Convicted spy Jonathan Pollard could go free as part of Mideast deal

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Jonathan Pollard (Credit: U.S. Navy)

WASHINGTON — Jonathan Pollard, the former U.S. intelligence agent who was convicted of spying for Israel, could be released before the Jewish holiday of Passover as part of efforts to save Israeli-Palestinian peace negotiations, an Israeli official involved said.

Passover starts April 14.Various suggestions for deals for Pollard’s release have been floated over the years but this has not materialized.

Talk of Pollard’s possible release came as Secretary of State John Kerry traveled to Israel on Monday to try and mediate a dispute between Israel and the Palestinians over the release of Palestinian prisoners.

Pollard’s possible release was being discussed as part of a broader agreement that has yet to be finalized.

In exchange for Pollard’s release, sources familiar with the talks have said that Israel would have to make significant concessions to the Palestinians, which could include a settlement freeze, the release of additional prisoners beyond the current group in dispute and an agreement to continue peace negotiations beyond the end of April deadline.

The Israeli official said the parameters of a deal emerging include negotiations with the Palestinians continuing into 2015, and in that time Palestinians would refrain from taking their case to international bodies.

A fourth Palestinian prisoner release would go ahead and will include Israeli Arabs, the official added. An additional 400 Palestinian prisoners would be released. Israel would determine those to be released and they would not have blood on their hands, the official added.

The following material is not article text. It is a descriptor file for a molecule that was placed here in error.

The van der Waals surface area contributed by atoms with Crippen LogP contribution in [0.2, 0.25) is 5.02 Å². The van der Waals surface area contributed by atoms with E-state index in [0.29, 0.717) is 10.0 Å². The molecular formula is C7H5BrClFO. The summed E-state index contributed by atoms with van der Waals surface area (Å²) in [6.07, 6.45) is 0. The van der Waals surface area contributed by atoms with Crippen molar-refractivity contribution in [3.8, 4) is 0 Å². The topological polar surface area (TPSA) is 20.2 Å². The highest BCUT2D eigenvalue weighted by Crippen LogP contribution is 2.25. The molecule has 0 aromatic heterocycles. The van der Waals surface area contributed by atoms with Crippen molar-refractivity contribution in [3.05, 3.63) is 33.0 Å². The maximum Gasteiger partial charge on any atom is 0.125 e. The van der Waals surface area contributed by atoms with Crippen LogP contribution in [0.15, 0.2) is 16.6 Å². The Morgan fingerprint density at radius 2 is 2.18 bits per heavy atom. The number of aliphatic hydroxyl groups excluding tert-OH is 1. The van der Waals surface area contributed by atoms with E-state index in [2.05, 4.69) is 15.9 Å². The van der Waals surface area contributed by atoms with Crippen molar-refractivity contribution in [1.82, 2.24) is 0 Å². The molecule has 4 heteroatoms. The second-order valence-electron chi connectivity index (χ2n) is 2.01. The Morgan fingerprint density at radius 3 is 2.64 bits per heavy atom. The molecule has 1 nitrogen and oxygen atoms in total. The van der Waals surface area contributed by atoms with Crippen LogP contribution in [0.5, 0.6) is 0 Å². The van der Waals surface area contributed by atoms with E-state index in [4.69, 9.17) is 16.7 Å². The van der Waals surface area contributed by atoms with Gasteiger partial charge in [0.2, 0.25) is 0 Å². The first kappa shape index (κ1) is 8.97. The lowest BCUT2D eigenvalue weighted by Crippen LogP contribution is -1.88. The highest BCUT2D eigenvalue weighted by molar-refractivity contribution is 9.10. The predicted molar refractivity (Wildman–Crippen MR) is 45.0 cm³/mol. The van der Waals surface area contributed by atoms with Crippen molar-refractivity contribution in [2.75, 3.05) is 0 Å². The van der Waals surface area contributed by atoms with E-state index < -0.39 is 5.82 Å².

Regarding settlements, there will not be a total freeze, but “Israel will act with great restraint,” he said.

There would be no new tenders for new housing in the West Bank — Jerusalem is not included in this regard — although work will proceed on tenders already issued, the official said. The halt on new tenders refers to housing only. Construction of other infrastructure, such as roads and hospitals, he said, will continue.

Pollard, a former U.S. intelligence analyst arrested and charged with spying for Israel, was convicted in 1987 and is currently serving out a life sentence in the United States. His imprisonment has been a source of tension between the U.S. and Israel.

But with peace talks between Israel and the Palestinians faltering, his release is being considered as a possible incentive for Israeli concessions.

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